FBI OPR responded to DOJ OPR's memorandum on November 29, 2000, in a memorandum signed by Assistant Director DeFeo. In that memorandum, FBI OPR clarified that, while its standard for misconduct was the same as that utilized by DOJ OPR, it did not agree with DOJ OPR's finding of misconduct with respect to Harp. It also stated that, while it had recommended that the issue of whether Mathews had committed misconduct by failing to conduct a full review of the evidence with respect to the approval of the rules of engagement should be reviewed, this recommendation indicated only that the evidence had reached a threshold at which it should be subject to disciplinary consideration and did not equate to a finding that Mathews had committed misconduct. Finally, FBI OPR disagreed with DOJ OPR's assertion that the editing of the 302s by Walsh and Harp was well beyond the bounds of acceptable FBI practice. It stated that absent evidence establishing bad motive "by a clear preponderance," FBI OPR would not impose discipline for such editing.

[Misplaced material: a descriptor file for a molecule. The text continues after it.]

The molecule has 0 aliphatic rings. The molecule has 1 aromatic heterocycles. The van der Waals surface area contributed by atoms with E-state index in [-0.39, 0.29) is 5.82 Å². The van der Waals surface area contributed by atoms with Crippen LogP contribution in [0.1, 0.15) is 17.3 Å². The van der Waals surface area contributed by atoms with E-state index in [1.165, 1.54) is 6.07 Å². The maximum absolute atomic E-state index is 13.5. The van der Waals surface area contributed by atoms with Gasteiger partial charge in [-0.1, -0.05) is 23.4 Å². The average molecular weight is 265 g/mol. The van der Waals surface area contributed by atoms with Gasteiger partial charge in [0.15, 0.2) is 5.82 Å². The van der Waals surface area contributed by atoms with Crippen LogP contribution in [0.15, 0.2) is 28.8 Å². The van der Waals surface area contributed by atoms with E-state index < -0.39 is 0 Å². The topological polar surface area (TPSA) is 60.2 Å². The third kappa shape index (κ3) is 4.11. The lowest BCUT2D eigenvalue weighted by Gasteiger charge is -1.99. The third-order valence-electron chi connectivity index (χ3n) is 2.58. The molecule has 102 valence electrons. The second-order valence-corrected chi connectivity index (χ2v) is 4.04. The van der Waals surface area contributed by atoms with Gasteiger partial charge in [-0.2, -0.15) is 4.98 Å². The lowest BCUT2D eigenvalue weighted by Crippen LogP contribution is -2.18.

Colgate told the OIG that he reviewed the materials in this matter, including the DOJ OPR report, Jarcho's report, the Sposato/Vail memorandum, DOJ OPR's response, and FBI OPR's response, and he concluded that he agreed with Vail and Sposato that no further discipline was appropriate. He told us that he did this for two reasons. First, he said he was concerned that the lower-level employees might be punished for the deeds of their retired superiors. He stated that his "gut" told him that there was a lot of "angst" over the fact that Potts and Coulson left the FBI without any punishment and that there was a sense that those who were still at the FBI should "pay for the sins of those who got away." Second, he believed that many of the issues were performance rather than misconduct matters. He said that there was no question that serious discipline was appropriate for Potts and Coulson because they were the leaders of what took place at Ruby Ridge. But he did not believe that Harp and Mathews had committed misconduct.